I think in the case of Kam and Brandi, Kam was right. They don’t have anything in common, but I don’t think it has to do with “zip code” or where they live. It has to do with maturity and respect; one woman has it and the other doesn’t — period! In life, there are people we don’t like and those we just seem to mesh with and have a great rapport. LeeAnne and Cary are just people that quite simply don’t like each other, and I don’t see that changing, but I will remain hopeful because of my friendship with both of the ladies.
I was relieved that the hot topic of LeeAnne being allowed or not allowed into Brandi’s house came up from someone else after getting so much grief online personally last week for calling this unacceptable behavior in a friendship. This has become the source of TOO MUCH drama and needed to be cleared up. The story about LeeAnne’s friend Jarrod saying that she was using Brandi and wasn’t really friends with her was a complete mystery to me. I have no idea where that story came from, and I think Brandi relayed it to Cary just to stir the pot. However, it was extremely entertaining that Brandi, when called on the carpet by Cary, immediately changed the subject to target Cary’s husband Mark in order to start a new conversation and to “teach Cary a lesson,” so to speak, about repeating private conversations. Voilà! Bullseye off of the problem with LeeAnne and back onto the subject of Mark’s sexuality! Genius…match point, Brandi!
I believe that LeeAnne really did see Brandi as a close friend since they had bonded over the summer after her split from Stephanie. Brandi was someone LeeAnne had begun to trust, and the idea that she isn’t allowed in her home and wasn’t invited to Memphis really hurt her feelings and was a slap in the face.
By the time that things hit the fan between Cary and LeeAnne, everyone was feeling pretty tipsy. A long afternoon and libations don’t ease tension between women friends—they exacerbate it! Emotions and attitudes were running high. Did Cary say some slightly condescending things? Yes. Pointing the finger at LeeAnne about spreading the rumor that Mark was gay was just the tip of the iceberg. Did Cary’s accusations prove deserving of LeeAnne being called the c-word? No. Stooping to using that kind of language is a low and unnecessary blow — something LeeAnne knows better than to say, especially in my home. I do not blame Cary for being upset after being called that demeaning term.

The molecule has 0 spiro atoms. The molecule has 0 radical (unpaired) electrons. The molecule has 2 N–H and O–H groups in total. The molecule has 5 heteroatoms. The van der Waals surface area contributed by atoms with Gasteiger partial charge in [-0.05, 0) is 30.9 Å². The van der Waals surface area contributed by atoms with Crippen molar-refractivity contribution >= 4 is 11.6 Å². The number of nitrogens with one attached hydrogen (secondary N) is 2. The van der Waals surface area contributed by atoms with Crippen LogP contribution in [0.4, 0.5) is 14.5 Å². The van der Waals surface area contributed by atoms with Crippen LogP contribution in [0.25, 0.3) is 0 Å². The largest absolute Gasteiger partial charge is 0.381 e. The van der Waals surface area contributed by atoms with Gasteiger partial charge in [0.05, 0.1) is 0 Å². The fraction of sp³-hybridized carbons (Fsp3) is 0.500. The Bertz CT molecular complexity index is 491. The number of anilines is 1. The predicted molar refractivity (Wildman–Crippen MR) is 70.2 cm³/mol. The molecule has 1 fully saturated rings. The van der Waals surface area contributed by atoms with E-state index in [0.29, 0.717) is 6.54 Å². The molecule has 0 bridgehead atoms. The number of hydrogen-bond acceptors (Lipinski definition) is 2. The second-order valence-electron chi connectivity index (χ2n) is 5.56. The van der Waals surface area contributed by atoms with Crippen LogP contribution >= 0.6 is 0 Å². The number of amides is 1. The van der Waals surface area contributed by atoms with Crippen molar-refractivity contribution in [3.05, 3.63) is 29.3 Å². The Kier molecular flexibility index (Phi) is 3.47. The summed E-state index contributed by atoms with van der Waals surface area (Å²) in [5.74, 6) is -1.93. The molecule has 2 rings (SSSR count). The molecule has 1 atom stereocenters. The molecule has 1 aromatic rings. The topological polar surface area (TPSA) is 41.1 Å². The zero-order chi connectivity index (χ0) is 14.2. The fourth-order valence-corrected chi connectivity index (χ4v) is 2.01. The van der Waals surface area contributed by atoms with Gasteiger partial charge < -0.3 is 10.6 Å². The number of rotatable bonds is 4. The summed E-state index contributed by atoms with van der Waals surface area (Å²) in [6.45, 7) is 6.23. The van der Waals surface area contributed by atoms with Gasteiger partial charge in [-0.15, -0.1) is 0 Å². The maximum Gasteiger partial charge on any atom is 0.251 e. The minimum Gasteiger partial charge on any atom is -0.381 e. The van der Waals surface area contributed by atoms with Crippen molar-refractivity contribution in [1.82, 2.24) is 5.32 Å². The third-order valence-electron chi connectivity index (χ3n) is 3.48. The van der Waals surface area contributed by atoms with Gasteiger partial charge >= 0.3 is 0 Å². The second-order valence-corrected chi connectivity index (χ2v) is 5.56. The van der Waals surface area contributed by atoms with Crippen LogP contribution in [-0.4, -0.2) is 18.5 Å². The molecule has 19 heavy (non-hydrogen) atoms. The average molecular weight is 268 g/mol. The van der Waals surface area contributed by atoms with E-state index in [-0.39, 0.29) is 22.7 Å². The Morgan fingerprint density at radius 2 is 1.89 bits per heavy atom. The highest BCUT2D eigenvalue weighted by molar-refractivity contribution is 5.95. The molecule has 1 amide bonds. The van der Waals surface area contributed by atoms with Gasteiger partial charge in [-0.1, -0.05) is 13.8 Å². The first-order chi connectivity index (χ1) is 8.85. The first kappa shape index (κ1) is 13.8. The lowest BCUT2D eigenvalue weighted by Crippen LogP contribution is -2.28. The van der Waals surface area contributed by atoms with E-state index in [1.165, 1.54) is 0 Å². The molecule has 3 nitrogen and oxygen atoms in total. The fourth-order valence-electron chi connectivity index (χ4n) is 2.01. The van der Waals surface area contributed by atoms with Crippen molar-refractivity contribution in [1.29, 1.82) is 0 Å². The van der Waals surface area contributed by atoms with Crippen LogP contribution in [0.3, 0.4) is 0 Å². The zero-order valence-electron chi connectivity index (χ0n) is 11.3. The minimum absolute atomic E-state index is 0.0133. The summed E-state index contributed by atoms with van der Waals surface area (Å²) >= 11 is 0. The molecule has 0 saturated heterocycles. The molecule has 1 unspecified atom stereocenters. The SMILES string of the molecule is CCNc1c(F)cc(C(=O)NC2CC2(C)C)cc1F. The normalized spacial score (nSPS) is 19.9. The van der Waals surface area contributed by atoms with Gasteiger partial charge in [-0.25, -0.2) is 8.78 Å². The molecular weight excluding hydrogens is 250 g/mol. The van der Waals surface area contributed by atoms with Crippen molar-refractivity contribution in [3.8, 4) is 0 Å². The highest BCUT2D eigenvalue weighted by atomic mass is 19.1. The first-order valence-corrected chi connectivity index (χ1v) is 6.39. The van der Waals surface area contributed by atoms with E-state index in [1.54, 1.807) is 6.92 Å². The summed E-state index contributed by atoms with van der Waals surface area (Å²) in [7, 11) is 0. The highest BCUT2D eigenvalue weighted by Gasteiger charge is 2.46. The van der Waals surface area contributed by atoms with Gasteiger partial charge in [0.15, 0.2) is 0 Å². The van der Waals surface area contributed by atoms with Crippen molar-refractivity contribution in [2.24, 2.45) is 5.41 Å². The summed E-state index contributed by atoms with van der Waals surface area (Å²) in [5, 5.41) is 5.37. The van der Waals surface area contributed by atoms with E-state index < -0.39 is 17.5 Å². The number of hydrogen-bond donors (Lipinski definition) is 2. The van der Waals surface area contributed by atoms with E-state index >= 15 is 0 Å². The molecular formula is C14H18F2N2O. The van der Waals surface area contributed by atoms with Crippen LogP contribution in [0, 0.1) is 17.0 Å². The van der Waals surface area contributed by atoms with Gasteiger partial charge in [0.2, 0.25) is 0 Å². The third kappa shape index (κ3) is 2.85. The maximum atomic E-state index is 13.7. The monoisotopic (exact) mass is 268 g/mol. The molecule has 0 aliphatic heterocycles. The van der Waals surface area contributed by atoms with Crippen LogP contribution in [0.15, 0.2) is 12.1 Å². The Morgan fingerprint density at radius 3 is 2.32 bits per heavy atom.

I have known LeeAnne for a long time, and I know her much better than this group of ladies. You have seen me act out in what are NOT my best moments in scenes that were heart-wrenching and tough for me to recount…and even worse for me to watch. I want LeeAnne to move past the knee-jerk reaction to blame her childhood when she does something that as an adult, she knows is wrong. I can’t and won’t condone this type of behavior. She has to move past this tactic as a form of protection and avoidance. She has a conscience, and she has free will — now if the two of those could make peace, we may be getting somewhere!
It isn’t that I am not affected by LeeAnne’s tears; it’s just that I have seen this group of ladies use tears as a way to get sympathy and play the victim card, and it makes me question the waterworks. As I said, I am uncomfortable with crying in front of other people, so if you see me do it, it must be pretty serious!! When I cry, I am definitely at a breaking point!
At the end of the long day into night, the purpose of the tea was achieved as we started a dialogue. Did I really think that this tea would solve all of our problems? Of course not, that would be absurd! We got some of our issues out in the open and on the table. We even decided to go on a little vacation. Hopefully, we will have some fun and heal our hurts at the same time. At least we are moving in the right direction.
Until next week, a toast to tea and truth from Iraq…where the tea is GOOD!